At the very outset, have an admission to make.
2020 – an unprecedented year for obvious reasons – has been a memorable year with a meaningful, positive impact as far as personal fitness is concerned. I know many friends/acquaintances who are on the same boat which quite frankly emanates a breath of fresh air in a year that we all went through. Don’t worry, this ain’t another blog about Covid-19 (acronym derived from “coronavirus disease 2019”).
Just to gloat a bit more – I have become an ardent runner, weekly bike-rider, thrice a week HIIT addict (please don’t miss the extra I there before jumping to conclusions) and playing weekly the sport I have loved watching since I was 9 – Tennis!
One hour of the game, albeit the low quality, and be rest assured, I have earned the right to grab that beer!
Which takes me to the core of this blog…
Watching horde of matches in the last 3 decades or so, picking the most memorable one was as tough an ask as trying to answer my father’s question pertaining to Physics before the exam day.
Quite a few of us would remember numerous tussles among the protagonists of the golden era of Men’s Tennis – Fedex, Rafa and Djoko. However, the one which is imprinted in my memory – easy to recollect due to the fact that it turned out to be the longest match played in Women’s Singles in a Grand Slam -is the one which transpired between Francesca Schiavone(FS) and Svetlana Kuznetsova(SK) to grab a place in the Quarter Finals of Australian Open, 2011.
4 hrs and 44 minutes for a 3-set match in the sultry heat of January in Melbourne. Very few scenarios in the world of sport which can get tougher than that.
Few quick facts about these two stalwarts and the match:
- FS saved a whopping 6 match points and the 3rd and final set went on for more than 3 hours long (2 football matches or 2 basketball matches or a full fledged Bollywood movie can be covered in that amount of time).
- FS was seeded 6th vis a vis 23rd seeding for SK.
- Grand Slam Record : FS had 1 grand slam under her kitty (French Open, 2010) whereas SK was a 2 time Grand Slam Champion (US Open, 2004 and French Open 2009).
- Current Status : FS is currently retired whereas the Russian legend is still at it (now aged 35 and ranked 36th in the world).
- Career Span : FS played for 20 years straight(retired in 2018) and SK is currently in her 20th year as a professional (Astonishing!)
- Career Win % : FS’s 56% vs SK’s 65%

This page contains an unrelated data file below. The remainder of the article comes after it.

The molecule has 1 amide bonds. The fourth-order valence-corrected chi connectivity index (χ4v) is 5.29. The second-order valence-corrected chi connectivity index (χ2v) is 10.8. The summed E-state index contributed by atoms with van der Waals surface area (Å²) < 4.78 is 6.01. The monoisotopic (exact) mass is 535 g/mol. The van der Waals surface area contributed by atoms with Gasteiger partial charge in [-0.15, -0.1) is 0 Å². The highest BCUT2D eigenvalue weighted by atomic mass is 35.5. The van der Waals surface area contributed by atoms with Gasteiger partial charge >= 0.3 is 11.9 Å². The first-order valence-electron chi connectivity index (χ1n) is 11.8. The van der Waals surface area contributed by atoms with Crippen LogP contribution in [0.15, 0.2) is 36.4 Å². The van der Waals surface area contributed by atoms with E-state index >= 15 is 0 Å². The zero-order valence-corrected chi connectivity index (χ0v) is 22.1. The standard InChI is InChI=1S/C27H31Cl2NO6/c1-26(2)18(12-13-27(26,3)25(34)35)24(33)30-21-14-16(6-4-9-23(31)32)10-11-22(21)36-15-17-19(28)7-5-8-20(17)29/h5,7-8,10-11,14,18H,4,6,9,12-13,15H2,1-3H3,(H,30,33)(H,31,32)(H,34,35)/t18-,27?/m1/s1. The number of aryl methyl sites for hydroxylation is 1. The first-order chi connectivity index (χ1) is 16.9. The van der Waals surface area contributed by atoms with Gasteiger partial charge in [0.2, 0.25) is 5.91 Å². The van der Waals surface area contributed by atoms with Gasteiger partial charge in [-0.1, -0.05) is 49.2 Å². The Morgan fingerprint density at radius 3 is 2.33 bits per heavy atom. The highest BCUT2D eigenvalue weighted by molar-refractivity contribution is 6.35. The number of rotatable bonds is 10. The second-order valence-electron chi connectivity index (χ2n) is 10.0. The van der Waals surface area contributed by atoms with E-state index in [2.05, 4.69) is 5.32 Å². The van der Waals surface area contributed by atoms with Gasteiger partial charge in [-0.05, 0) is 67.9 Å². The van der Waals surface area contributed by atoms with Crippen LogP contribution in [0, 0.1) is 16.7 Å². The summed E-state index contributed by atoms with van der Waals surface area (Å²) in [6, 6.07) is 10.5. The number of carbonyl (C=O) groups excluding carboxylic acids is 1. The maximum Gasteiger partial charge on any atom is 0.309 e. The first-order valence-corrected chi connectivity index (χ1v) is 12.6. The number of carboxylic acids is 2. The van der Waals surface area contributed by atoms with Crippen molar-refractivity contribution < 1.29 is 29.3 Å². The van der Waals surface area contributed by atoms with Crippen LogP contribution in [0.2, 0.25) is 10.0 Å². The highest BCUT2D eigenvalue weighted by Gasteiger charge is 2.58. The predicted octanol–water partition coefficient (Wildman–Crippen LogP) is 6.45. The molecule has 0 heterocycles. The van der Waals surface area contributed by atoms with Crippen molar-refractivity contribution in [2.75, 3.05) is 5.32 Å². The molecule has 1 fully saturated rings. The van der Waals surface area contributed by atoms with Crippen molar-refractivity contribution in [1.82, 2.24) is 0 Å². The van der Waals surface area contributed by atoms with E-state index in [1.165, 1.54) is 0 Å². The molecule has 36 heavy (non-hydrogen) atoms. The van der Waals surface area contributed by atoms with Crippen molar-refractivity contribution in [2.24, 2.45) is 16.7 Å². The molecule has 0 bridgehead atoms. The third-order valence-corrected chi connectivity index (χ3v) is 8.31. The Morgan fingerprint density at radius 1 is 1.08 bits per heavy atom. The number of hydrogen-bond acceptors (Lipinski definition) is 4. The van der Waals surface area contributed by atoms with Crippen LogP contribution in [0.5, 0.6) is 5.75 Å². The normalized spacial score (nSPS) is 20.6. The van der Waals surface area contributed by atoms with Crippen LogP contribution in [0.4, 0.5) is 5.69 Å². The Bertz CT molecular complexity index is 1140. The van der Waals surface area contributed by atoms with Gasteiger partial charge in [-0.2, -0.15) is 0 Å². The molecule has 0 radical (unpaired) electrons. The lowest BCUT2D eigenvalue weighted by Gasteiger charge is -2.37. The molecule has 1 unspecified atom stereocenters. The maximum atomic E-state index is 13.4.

- Career Prize Money : SK is currently at #10 in the all time highest earners’ list and this is the facet I find the most fascinating. It is all her sheer endurance and grit that in spite of never becoming World #1 and pocketing 2 Grand Slams only, she has been able to breakthrough into Top 10 of that elite list. She is currently the 3rd oldest player on women’s circuit (after the legendary Williams’ sisters).What all this reminds us of is this…It’s the small victories everyday which are paramount for an individual’s all round development. There have been considerable number of cases in Tennis where a star gets born by winning a Grand Slam against all odds, gets all the fame along with a few endorsements and instantly fades away into obscurity. It needs a colossal amount of resolve and dedication to not get carried away and have a laser-focus approach to the next task (tournament) at hand. Remember, small wins everyday add up. Not trying to be Simon Sinek here but there is no ONE standard rule for everyone. Experiment.Experiment.Experiment till a model fits you perfectly.FS is a unique character on her own. I used to drool over her one-handed backhand, an art which is dying in tennis as we speak.Just to put into context. One-handed backhand is as exquisite a stroke as the following:a) Eiffel Tower, Paris/Taj Mahal, Agra/Venice, Italyb) A well set Caramel Custardc) Northern Lights, Iceland/Norwayd) Julia Roberts in Pretty Womane) Any jewellery item from Cartier (cheesy line!)Point being…Its a stroke which has a novelty to it now. A triumph over vulnerability. Difficult skill to master but does look pleasing to the eye. But then Tennis is not a beauty contest either. FS belongs to a rare breed of one-handed backhand Grand Slam Champions in women’s tennis.An article on a few legends with this rare craft by Marco Amaro!A rare breed!The Italian warrior and the Russian workaholic did give us a treat of high tempo, high quality game. Sport is a zero-sum game – there has to be a loser for a winner to be produced – and this game had a winner in FS coming on top. At the end, they embraced and respected each other’s effort so immensely that the joy of victory and the agony of loss was nowhere to be seen. Sportsman spirit at its ultimate best! (“Sportsman Spirit” as a term needs to be looked at closely and so does “Mankind”). That’s for another day.